Global Tel Link is the nation’s largest prison communications provider. Like it’s arch nemesis, Securus Technologies, the company has grown up over the last decade. Both companies have generated billions of dollars per year in revenues and both have changed hands among high-flying hedge funds multiple times in recent history. GTL recently handled over 300 million phone calls in one year and reported that it had paid out over $500 million in commissions to the penal institutions where it does business. The prison calling industry has become big business.
But not everyone in reaping the windfall. Throughout the country, there are still hundreds of thousands of families who are forced to shell out extreme amounts of money, just to stay in touch with their incarcerated loved ones. In one example, a mother of two was paying well over $2,000 per year in phone charges, so that her sons could have their father in their lives. But even after having paid so much, her children were scarcely able to talk with their father more than once a week. And her story is far from the worst.
In Arizona, inmates pay some of the highest phone rates in the country. The state average for outgoing phone calls is more that $1 per minute, an incredible sum of money, many times what the free market rates would be for similar services. Opponents of the current calling regime say that because inmates are literally a captive market, these companies and the prisons that employ them are charging monopoly prices, clearly in contravention of various anti-trust laws.
In summer of 2016, the Prison Policy Initiative and other advocacy groups presented essentially this same argument to the Federal Communications Commission. They argued that the rent seeking that was being seen throughout various states was extremely harmful to inmates and their families and that it was only being made possible by the total monopoly that the companies enjoyed on calling services within any given prison. The FCC agreed. It passed new regulations that would have capped all prison phone rates to just $.21 cents per minute.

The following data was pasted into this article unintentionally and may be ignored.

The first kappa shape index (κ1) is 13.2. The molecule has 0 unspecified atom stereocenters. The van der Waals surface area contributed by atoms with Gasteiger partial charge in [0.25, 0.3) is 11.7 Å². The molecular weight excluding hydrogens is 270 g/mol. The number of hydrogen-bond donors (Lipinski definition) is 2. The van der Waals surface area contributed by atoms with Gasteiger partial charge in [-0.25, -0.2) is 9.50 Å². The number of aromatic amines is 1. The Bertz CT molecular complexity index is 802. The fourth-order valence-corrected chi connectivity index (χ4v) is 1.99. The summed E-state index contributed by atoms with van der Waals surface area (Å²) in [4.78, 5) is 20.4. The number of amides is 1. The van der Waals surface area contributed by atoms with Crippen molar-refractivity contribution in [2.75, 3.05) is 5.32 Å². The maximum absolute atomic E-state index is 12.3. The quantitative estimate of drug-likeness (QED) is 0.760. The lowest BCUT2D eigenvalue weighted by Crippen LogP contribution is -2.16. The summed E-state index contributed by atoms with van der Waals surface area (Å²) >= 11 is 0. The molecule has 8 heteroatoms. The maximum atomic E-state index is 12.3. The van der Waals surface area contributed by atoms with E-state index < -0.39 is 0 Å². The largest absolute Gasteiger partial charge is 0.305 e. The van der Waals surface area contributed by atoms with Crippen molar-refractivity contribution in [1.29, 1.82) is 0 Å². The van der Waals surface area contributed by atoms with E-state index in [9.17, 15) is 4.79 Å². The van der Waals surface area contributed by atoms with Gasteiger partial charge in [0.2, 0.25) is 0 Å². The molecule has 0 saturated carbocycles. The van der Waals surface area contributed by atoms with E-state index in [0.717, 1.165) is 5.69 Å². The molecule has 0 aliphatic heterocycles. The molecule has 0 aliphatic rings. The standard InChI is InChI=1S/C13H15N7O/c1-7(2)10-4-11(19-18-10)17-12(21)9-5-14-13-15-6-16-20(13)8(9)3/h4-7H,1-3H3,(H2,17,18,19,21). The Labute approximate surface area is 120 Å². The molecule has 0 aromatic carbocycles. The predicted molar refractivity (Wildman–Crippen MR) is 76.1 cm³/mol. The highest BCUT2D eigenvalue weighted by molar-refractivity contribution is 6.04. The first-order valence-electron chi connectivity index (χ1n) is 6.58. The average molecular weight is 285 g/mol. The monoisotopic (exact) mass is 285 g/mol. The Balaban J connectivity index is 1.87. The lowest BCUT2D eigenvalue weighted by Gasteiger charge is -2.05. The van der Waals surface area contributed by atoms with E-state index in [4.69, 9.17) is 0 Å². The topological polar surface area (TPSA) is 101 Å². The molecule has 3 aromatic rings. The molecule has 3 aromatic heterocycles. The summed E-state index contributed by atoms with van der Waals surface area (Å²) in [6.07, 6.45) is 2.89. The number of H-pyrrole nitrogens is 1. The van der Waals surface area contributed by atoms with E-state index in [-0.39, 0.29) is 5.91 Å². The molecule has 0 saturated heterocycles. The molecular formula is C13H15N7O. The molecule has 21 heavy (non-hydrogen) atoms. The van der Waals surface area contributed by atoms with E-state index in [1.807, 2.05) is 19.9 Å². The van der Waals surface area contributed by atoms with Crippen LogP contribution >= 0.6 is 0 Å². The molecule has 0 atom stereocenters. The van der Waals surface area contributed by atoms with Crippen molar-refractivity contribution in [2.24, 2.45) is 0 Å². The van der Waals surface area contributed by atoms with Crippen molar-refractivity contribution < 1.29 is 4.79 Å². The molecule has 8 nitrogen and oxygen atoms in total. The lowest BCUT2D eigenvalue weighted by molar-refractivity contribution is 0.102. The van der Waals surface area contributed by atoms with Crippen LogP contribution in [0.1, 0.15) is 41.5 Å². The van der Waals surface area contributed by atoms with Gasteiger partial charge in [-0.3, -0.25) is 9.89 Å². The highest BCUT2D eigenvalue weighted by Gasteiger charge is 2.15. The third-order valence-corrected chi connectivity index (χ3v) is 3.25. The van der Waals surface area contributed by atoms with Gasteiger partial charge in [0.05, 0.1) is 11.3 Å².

Within hours, GTL and Securus Technologies were taking action. They jointly filed a motion for an injunction against the FCC in a D.C. circuit court. The presiding judge agreed that the FCC had hastily promulgated the new regulations, without duly considering the implications they would have on the market as a whole. The judge issued an injunction, ordering the FCC to show cause before the court. The plaintiffs argued that had the regulations gone through, much of the prison calling system in the United States would have been put in jeopardy, placing at risk the ability of up to half of the nation’s inmates to have any access to phones at all.
But hard-line law-and-order types, such as Joe Arpaio, have a point when they say not to commit crimes if inmates and their families don’t like paying the going rates. The hard truth is that, in modern America, no one sympathizes much with the incarcerated.